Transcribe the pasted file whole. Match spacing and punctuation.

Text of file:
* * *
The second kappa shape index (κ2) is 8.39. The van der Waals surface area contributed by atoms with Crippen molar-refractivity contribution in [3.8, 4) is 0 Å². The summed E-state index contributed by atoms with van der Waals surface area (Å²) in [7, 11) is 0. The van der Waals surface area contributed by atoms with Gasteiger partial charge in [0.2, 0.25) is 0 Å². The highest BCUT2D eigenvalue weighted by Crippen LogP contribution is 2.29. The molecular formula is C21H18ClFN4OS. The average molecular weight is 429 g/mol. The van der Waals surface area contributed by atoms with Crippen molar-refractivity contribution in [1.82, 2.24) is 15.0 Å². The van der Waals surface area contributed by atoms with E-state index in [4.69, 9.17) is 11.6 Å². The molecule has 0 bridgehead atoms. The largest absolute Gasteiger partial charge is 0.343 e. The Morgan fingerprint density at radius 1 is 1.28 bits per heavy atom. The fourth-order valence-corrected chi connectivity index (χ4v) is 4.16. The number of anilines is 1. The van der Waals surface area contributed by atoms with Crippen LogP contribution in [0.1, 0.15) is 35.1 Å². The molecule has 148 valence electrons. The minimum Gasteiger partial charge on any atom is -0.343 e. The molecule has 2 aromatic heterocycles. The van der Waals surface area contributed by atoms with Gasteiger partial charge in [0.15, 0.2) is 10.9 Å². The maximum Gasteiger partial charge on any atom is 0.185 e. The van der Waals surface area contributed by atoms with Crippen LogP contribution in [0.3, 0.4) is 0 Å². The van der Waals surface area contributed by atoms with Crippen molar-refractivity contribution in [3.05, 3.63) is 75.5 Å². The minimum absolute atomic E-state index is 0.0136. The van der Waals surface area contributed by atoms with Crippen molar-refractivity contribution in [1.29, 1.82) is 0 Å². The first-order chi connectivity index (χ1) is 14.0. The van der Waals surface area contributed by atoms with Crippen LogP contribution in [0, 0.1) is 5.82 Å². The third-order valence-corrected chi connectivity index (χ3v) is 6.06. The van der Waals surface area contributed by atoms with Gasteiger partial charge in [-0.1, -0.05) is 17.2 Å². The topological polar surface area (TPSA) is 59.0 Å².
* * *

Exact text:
The second kappa shape index (κ2) is 8.39. The van der Waals surface area contributed by atoms with Crippen molar-refractivity contribution in [3.8, 4) is 0 Å². The summed E-state index contributed by atoms with van der Waals surface area (Å²) in [7, 11) is 0. The van der Waals surface area contributed by atoms with Gasteiger partial charge in [0.2, 0.25) is 0 Å². The highest BCUT2D eigenvalue weighted by Crippen LogP contribution is 2.29. The molecular formula is C21H18ClFN4OS. The average molecular weight is 429 g/mol. The van der Waals surface area contributed by atoms with Crippen molar-refractivity contribution in [1.82, 2.24) is 15.0 Å². The van der Waals surface area contributed by atoms with E-state index in [4.69, 9.17) is 11.6 Å². The molecule has 0 bridgehead atoms. The largest absolute Gasteiger partial charge is 0.343 e. The Morgan fingerprint density at radius 1 is 1.28 bits per heavy atom. The fourth-order valence-corrected chi connectivity index (χ4v) is 4.16. The number of anilines is 1. The van der Waals surface area contributed by atoms with Crippen LogP contribution in [0.1, 0.15) is 35.1 Å². The molecule has 148 valence electrons. The minimum Gasteiger partial charge on any atom is -0.343 e. The molecule has 2 aromatic heterocycles. The van der Waals surface area contributed by atoms with Gasteiger partial charge in [0.15, 0.2) is 10.9 Å². The maximum Gasteiger partial charge on any atom is 0.185 e. The van der Waals surface area contributed by atoms with Crippen LogP contribution in [0.3, 0.4) is 0 Å². The van der Waals surface area contributed by atoms with Crippen molar-refractivity contribution in [3.05, 3.63) is 75.5 Å². The minimum absolute atomic E-state index is 0.0136. The van der Waals surface area contributed by atoms with Crippen molar-refractivity contribution in [1.29, 1.82) is 0 Å². The first-order chi connectivity index (χ1) is 14.0. The van der Waals surface area contributed by atoms with Crippen LogP contribution in [0, 0.1) is 5.82 Å². The third-order valence-corrected chi connectivity index (χ3v) is 6.06. The van der Waals surface area contributed by atoms with Gasteiger partial charge in [-0.1, -0.05) is 17.2 Å². The topological polar surface area (TPSA) is 59.0 Å².